Arnold Kling  

The Case for Government

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A new publication from the Boston Fed informs us.


Time will tell. But universal public education still stands as one of America's most successful government programs.

America's public schools have taken their share of criticism, and some of it may be warranted. But given what we expect them to do--meet the needs of students who come from very different economic, social, and cultural backgrounds and often act as caregivers to those students--our public schools do a pretty good job.

Pointer from Phil Izzo. The publication gives a litany of all the government activities for which we should be thankful.

You might as well read the whole thing. You paid for it.

Meanwhile, Timothy Taylor writes,


Back in the 1960s, about one-third of all federal spending was devoted to building up these various types of capital. Now only half that share of federal spending goes to these purposes, and the Third Way report projects that public investment spending may be headed for just 5% of all federal spending in a few decades. Conversely, entitlement spending was only about 15% of all federal spending back in the 1960s. Now it's more than half of all federal spending, and the share is rising. The main functions of what the U.S. government actually does are shifting before our eyes.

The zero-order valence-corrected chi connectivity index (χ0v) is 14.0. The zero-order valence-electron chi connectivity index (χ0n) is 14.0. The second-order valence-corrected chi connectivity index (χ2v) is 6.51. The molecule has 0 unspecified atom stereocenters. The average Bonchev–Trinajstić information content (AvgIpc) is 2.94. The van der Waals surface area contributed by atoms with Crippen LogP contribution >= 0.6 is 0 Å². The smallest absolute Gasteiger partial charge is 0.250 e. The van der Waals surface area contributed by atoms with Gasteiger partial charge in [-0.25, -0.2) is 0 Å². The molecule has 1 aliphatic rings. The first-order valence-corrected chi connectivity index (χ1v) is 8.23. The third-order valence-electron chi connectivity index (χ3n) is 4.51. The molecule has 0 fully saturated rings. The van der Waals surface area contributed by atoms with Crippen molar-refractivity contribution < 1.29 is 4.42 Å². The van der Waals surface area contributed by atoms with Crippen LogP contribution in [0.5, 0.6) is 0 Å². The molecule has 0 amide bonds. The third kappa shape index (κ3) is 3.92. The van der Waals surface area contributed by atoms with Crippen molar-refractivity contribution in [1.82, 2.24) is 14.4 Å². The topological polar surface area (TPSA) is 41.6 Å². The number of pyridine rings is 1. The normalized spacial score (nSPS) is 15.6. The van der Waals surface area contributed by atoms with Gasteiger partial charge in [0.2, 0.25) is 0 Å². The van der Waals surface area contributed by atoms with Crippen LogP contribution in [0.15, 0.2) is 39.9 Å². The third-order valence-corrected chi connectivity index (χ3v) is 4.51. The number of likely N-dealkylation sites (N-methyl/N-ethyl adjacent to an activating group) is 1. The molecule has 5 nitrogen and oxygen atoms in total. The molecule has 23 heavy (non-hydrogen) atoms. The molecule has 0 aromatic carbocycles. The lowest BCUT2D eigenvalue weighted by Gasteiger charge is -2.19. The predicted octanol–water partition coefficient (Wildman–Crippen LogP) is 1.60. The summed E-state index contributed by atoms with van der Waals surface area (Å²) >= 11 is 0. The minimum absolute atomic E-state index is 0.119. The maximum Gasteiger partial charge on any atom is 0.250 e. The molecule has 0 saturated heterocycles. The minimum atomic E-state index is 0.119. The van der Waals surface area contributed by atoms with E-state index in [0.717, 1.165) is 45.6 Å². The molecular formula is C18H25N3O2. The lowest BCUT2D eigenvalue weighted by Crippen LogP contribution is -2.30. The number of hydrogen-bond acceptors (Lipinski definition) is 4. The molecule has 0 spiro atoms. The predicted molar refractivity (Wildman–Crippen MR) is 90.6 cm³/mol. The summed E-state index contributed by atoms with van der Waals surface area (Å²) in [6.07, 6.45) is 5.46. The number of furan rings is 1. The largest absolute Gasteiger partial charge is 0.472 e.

The report to which he refers is Collision Course: Why Democrats Must Back Entitlement Reform, a title that is likely to annoy Krulong.

Similarly, I think that the share of state and local spending going to current services is falling, while the share going to pay pensions to retired government workers is rising. At some point, Democrats who want to see effective state and local government are going to have to back pension reform for government workers, which creates another collision course, in this case with public sector unions.


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COMMENTS (22 to date)
John Thacker writes:

When you mention state and local government, I wonder if you're thinking, as I do, of Maryland versus Virginia. Virginia has been hostile to taxes, whereas Maryland has raised them. Maryland is a wealthier state.

And yet it's Virginia that is spending on infrastructure, whereas Maryland is the state that has built only one road (after large effort) and is constantly raiding the Transportation Trust Fund.

Why? State and local pay and especially pensions and benefits. They're growing faster than Maryland can raise taxes, it appears.

TallDave writes:

At some point, Democrats who want to see effective state and local government are going to have to back pension reform for government workers,